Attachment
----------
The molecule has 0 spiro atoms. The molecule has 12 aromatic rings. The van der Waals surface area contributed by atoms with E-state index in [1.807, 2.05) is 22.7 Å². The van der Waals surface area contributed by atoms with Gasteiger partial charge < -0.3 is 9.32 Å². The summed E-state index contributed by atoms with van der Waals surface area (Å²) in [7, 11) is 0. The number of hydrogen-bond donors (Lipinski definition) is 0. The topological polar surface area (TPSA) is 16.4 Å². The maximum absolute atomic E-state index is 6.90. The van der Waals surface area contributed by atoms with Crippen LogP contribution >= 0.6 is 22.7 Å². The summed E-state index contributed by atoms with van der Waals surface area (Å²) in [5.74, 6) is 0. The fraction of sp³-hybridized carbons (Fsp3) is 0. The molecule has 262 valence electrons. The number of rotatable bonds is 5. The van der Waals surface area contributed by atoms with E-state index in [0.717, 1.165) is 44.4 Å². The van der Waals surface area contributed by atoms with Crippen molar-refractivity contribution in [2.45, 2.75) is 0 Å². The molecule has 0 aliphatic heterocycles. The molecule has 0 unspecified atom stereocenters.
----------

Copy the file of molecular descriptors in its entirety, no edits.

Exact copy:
The molecule has 0 spiro atoms. The molecule has 12 aromatic rings. The van der Waals surface area contributed by atoms with E-state index in [1.807, 2.05) is 22.7 Å². The van der Waals surface area contributed by atoms with Gasteiger partial charge < -0.3 is 9.32 Å². The summed E-state index contributed by atoms with van der Waals surface area (Å²) in [7, 11) is 0. The number of hydrogen-bond donors (Lipinski definition) is 0. The topological polar surface area (TPSA) is 16.4 Å². The maximum absolute atomic E-state index is 6.90. The van der Waals surface area contributed by atoms with Crippen LogP contribution >= 0.6 is 22.7 Å². The summed E-state index contributed by atoms with van der Waals surface area (Å²) in [5.74, 6) is 0. The fraction of sp³-hybridized carbons (Fsp3) is 0. The molecule has 262 valence electrons. The number of rotatable bonds is 5. The van der Waals surface area contributed by atoms with E-state index in [0.717, 1.165) is 44.4 Å². The van der Waals surface area contributed by atoms with Crippen molar-refractivity contribution in [2.45, 2.75) is 0 Å². The molecule has 0 aliphatic heterocycles. The molecule has 0 unspecified atom stereocenters.